'The Blue Dahlia'

Few other cinematic styles are as respected and revered as the smoky, sultry, shadowy world of film noir that blossomed in the 1940s. Film versions of crime- and detective novels penned by the likes of Raymond Chandler and Dashiell Hammett beautifully captured the books' atmosphere of danger and dark corners, where cool sophisticated dames and hot-tempered guys with guns speak in a snappy street chatter that feels like silk rolling across rough, splintery wood; where femme fatales in jeopardy hire private dicks in trench coats to save them; where slick, smooth, and understated is the order of the day.

What noir is not, however, is comedy. Whether it's on the page, the screen, or the stage, the fashion of noir remains an extremely specific, uncompromising style that requires a willingness to live deeply in the truth of it for it to work. Step outside of noir's explicit boundaries and play it for laughs, as director Dan O'Connor does here, and you end up with a stylistic mishmash that reduces the style to near caricature.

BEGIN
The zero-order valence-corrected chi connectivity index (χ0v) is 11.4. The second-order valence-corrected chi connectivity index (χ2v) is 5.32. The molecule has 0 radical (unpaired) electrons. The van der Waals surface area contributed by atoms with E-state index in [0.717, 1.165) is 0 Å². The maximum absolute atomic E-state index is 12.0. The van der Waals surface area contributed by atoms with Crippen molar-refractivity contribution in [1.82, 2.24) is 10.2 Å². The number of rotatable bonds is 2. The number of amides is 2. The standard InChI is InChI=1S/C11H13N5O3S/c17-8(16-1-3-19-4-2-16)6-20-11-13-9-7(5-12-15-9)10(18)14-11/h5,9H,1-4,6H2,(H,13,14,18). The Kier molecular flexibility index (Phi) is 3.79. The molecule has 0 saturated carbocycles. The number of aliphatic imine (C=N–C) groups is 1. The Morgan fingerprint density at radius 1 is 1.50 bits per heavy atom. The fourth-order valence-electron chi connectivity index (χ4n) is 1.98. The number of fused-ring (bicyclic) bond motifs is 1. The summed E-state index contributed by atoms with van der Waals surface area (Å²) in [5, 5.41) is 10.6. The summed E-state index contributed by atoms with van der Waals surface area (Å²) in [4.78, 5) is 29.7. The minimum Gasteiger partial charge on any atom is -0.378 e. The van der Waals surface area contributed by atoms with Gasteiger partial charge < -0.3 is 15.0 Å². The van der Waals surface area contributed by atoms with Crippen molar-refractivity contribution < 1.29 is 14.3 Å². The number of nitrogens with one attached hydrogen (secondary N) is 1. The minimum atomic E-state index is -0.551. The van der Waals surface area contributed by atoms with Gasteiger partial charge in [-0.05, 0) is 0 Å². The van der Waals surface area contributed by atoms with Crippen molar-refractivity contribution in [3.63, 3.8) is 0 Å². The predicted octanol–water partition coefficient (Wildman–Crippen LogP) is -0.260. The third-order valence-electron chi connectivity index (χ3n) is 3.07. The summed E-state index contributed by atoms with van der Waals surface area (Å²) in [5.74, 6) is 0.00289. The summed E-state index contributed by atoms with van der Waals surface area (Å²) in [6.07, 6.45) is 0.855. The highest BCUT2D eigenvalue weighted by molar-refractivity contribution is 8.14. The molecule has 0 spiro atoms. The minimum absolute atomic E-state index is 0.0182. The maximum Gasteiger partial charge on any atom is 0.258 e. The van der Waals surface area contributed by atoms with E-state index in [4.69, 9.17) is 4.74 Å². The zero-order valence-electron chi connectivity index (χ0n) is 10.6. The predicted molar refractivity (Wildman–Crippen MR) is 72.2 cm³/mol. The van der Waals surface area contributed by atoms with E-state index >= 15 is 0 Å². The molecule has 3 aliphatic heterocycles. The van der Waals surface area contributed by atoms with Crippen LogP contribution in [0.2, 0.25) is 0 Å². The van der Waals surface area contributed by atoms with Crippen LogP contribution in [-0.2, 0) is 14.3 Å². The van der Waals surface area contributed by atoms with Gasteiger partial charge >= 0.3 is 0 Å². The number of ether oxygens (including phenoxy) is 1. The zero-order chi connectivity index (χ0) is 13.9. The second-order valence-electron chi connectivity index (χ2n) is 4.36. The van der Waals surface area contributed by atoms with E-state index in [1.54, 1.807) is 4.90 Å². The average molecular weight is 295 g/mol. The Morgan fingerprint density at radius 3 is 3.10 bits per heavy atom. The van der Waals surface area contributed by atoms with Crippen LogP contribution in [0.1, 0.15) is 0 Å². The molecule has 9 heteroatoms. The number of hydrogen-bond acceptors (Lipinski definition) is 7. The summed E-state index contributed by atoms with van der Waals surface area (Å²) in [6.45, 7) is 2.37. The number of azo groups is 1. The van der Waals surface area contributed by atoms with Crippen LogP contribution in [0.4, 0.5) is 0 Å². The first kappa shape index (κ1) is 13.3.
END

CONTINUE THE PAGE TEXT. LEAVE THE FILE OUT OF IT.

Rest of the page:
O'Connor also penned this stage adaptation of Chandler's well-known murder mystery. Helen (Martha Hackett), the boozy, floozy wife of a Navy pilot, is found shot to death in her ritzy Wilshire Boulevard bungalow, and her World War II-hero husband, Johnny (Robb Derringer), becomes the prime suspect. While trying to skip town, he meets a beautiful stranger, Joyce (Katy Selverstone), who tries to help him, but who has her own secrets. With her slinky dresses (kudos to Audrey Eisner for her impeccable costuming), cool demeanor, and slight sexy smile, Selverstone emerges as the most unscathed by O'Connor's misguided direction and stands as the touchstone for what could have been. Her unassuming elegance is perfectly suited to the smoldering feeling of noir. The rest of the cast is certainly capable of doing the same, but O'Connor needs to ground the actors more in the reality of that world. Why he didn't is another mystery to be solved.